How to launch a career after years as a stay-at-home parent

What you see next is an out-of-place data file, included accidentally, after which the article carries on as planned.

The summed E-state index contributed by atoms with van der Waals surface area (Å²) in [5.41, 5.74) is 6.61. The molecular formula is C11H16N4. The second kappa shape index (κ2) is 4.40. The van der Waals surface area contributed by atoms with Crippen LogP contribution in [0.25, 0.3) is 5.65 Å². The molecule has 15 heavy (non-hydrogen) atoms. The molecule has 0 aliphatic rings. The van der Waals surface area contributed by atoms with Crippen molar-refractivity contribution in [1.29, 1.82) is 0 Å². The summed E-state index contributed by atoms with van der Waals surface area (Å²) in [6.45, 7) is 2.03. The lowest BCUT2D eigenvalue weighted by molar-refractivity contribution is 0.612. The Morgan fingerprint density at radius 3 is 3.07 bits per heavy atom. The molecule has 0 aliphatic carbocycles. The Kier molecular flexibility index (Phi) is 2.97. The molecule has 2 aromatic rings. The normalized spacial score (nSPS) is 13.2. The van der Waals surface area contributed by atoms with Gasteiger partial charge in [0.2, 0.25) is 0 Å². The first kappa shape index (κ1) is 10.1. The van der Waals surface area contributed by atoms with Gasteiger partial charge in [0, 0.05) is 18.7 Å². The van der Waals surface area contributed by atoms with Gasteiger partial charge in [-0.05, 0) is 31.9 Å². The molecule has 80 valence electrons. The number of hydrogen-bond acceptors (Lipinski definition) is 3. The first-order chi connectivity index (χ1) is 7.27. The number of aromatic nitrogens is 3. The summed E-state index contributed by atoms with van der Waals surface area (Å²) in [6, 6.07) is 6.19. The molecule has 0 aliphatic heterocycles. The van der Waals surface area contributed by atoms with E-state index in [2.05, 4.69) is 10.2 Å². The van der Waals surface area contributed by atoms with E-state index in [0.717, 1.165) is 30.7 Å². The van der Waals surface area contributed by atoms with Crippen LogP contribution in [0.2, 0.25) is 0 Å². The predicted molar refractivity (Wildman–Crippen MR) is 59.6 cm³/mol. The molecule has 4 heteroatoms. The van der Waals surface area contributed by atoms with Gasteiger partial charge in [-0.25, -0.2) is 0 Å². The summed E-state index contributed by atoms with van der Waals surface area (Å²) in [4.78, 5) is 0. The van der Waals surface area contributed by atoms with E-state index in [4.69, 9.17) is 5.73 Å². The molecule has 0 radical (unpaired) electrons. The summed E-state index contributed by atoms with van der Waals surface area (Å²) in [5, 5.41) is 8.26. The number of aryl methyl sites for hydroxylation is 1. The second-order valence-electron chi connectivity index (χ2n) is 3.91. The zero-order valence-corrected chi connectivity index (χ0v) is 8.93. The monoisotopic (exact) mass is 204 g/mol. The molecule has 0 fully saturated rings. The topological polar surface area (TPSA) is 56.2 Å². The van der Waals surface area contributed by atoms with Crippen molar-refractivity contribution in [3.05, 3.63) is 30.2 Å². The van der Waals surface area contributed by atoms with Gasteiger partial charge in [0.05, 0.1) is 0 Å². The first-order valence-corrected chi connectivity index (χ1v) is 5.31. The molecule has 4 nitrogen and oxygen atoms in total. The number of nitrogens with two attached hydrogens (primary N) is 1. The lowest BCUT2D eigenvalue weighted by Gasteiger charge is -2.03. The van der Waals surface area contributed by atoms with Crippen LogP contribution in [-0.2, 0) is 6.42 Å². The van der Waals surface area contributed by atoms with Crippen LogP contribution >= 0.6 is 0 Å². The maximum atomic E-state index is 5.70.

So, you're trying to watch this video from home with children fighting for your attention. They've become your full-time job. How could you ever go back to a career? For a stay-at-home parent, returning to work after a long period can be daunting. I want to find out how to do it. My name is Emma Callaway. And I've had a 20-year career working in the telecoms industry. My last role was for BT, and I was a senior marketing manager. And I was there for 13 years. What does the tooth fairy do with the teeth? That's a weird question. Oh. It's a weird question. I had my son, and I was balancing my career and putting Daniel into childcare. I thought he needed more support. I didn't think it was the right time for me to be travelling and having Daniel starting school and only being four. And I wanted to be at the school gate for him. Yay! Mommy! Brilliant. Another yay. How was your day? Emma's son Daniel is happy. He is settled in at school and loves his after-school clubs. She's ready to go back to work, but jobs have been hard to come by. I've applied for 24 jobs. I've had 10 interviews. It's been a bit disheartening. I did have one agent who told me to take off the fact that I had 20 years' experience because that wouldn't be seen as a positive thing. Not working kind of erodes your confidence because work is such a big part of your life. If you don't have it there, then what do you say when people ask you what you do or what you've been doing? What do you say? Well, sometimes I talk about what I did in the past. It is a big part that's missing out of your life. Shocking to go to a dinner party and talk about the fact that you're a mother. I didn't feel that I could have a go and just do a job sort of at 60 per cent in order to also do the mum bit because I really like to do things well. In retrospect, maybe if you'd given it 70 per cent and still kept a hand in the workforce... Do you think you could have done that? Yes, I could have done that. It'd have been hard, but I could have done it. Yeah. I hadn't really realised how disconnected I might feel once I stopped working. Because you don't go to work, you don't connect with people... and like I know the person really well. That's the biggest thing that I miss, and that's one of my key motivations for getting back into work. Is to have more connections with people. Otherwise, you get this feeling of - we call it postcode fever in our house - if you only have been in your little postcode, and you haven't had any stimulation or humour or discussions. Employers can be put off by gaps in your CV, but you should show recruiters that they're not empty years. Executive coach Geraldine Gallacher runs a programme for people returning to work after a significant break. I think it's really important to counteract that idea by pointing out how full those years are. But, actually, in terms of developing you as a leader, it can be incredibly helpful to have navigated a number of different areas of your life. For example, if you've ever worked anywhere near a parent-teacher association, you get to realise the kind of politics and the navigating that is actually quite complicated stuff, as well as which, you might well have taken over the treasury over, or you might well have... Very often, the people that we coach have helped with running a family business. So there are very rarely empty years. For professional people that we coach, I would say the majority of them do something as well as looking after the children. So it's worth trying to capture that and presenting it in a constructive way. Finding work after three years at home with a child has been challenging for Emma. For others, a lengthy period out of work might involve a complete change of career. I'm Collette Altaparmakova. I studied natural sciences at Cambridge and then did a PhD, where I was doing cervical cancer research. By the time I graduated from my PhD, I had two children. And from 2008, I was a full-time mother. And so was your ambition to be a stay-at-home mother? My ambition when I was studying was, certainly, to have a career, probably in research. After more than a decade as a stay-at-home mum, Collette wanted to launch a new career. But she doubted whether she could do it. I can remember saying to my husband, oh, I'm too old, no one will employ me, and him saying, well, you can still think the same way as you did, and you've still got all the abilities that you did. So don't decide that for them. Collette counts herself lucky that as a Cambridge University alumna she was able to make good use of its career services. They run a number of workshops and talks. And I got a better idea about the legal world, the world in the City, what the different firms in the City do. Hi, Ben. Hey. How are you? Good, thanks. Talking to people was crucial. It gave Collette the confidence to start thinking about a new life as a corporate lawyer. I talked to everybody. There was nobody safe. When we bought a house, I was quizzing our solicitor on what they did. When we did our wills, it was similar. I did work experience with a barrister. I did some work experience volunteering at Citizens Advice Bureau, attended no end of workshops at the career service, but also open days and evening presentations at law firms. Her research paid off, and today she's a trainee lawyer at Linklaters. The long hours with early starts and late finishes means she often doesn't see her children during the week at all. So weekends have become more important. Well, we have better weekends. Do you notice the difference? Yeah, definitely. I think now that you're at work, we try to get our homework done before the weekend whereas before we'd leave it all for the weekend so that we can do other stuff. That's a nice thing to say. It's true. She's bored at home. Like the most excit... Was she doing your homework with you before? Well, the most exciting thing would have been my year 5 maths homework. And that was really boring for us. And quite sad for her? Yeah. One of the hardest parts of switching from being a stay-at-home mother to a trainee lawyer has been letting go of being in charge of domestic affairs. Before, I would know exactly which socks belonged to everybody and what the state of the washing was. Probably, at the beginning, I found quite difficult to sort of let go of control over some of those things. I don't miss them now. Were you trying to do both? Were you trying to be a sort of de facto stay-at-home mum and work a full-time job? I don't think I was trying to do both, but I think I was trying to be in charge of both. That's not fair on anyone. My husband goes to work, and I do everything. So it's like PA for Daniel, holidays, cooking. I do the whole thing. Redefining your role at home can sometimes be as difficult as starting a new job. The big challenge, actually, when you go back to work is that you've really clarified to the family that you're not going to be there providing the same care. And that really is the biggest challenge, actually, is renegotiating with them about how this is going to work. So, for example, if you've been at home, and for 10 years you've done the vast majority of the kind of domestic workload, when you go back to work, especially as some people go back full time, that's just not going to be feasible. And, actually, when you've got teenagers, you really do need to actually enrol them. Look, you know, this is a joint decision. We're all getting in for this. So how are we going to recontract about how we do things? As more parents choose to return to work, some firms are adapting to meet their needs in order to recruit and retain talent. In some cases, the route back to employment could be better served by avoiding recruiters and going direct to the employer. Organisations are now beginning to recognise that there is a pool of talent that's largely untapped. And so rather than going through recruitment consultants, where the recruitment consultants themselves can be a bit sort of transactional in the sense that they just want to have someone with recent experience, the actual companies, like the banks and the law firms, they themselves are actually doing direct entry for people who've actually been out of work for a period. So I guess the first thing is to be reassured that, actually, this is a pool of talent, and you're in a pool of talent that people are looking for. I think there is support out there that people can use and networks out there that can be found. I would really encourage people to think about what would make them feel fulfilled and what they want to do and to try to make that happen and to remember it's gradual, that you don't wake up one morning a stay-at-home mother and then the next morning, a lawyer somewhere in the City like this. You don't become less clever. You don't have fewer skills after time at home. You're still the same person. You've done different things. You've gained skills. I just thought it was important to throw things away. Rejection can be hard to take, but Emma didn't let it get her down. She's since successfully applied to a government backed return-to-work programme, and she would encourage other people to do the same. At the end of the programme, there's going to be some companies or HR directors who are keen to take a return-to-work person. And we're going to do a speed dating session. We get to learn about the company, and you get to say what your strengths and weaknesses are. And then if there's a spark of interest on both sides, that might lead to a placement. I think it's really going to help me just even connecting with other people that are having the same issues. There's some people that have been on the programme and have got jobs are coming to tell us about it. And if someone inspires you to think of a different way of doing things differently or look at another aspect or go and find a job elsewhere in a different sector, that's great. So if you're a stay-at-home parent longing to launch a new career, or you're worried about returning to work, consider the following. Do your research. Build your network. Don't be afraid to ask questions. Attend workshops, or try return-to-work schemes. Don't be afraid of gaps in your CV. There's a good chance you've developed skills worth highlighting while looking after children. Draw attention to any volunteer work you might have done. Go directly to employers. You might get ahead if you bypass recruitment consultants and go straight to the company you want to work for. And try to stay confident. You'll almost certainly have to deal with rejection.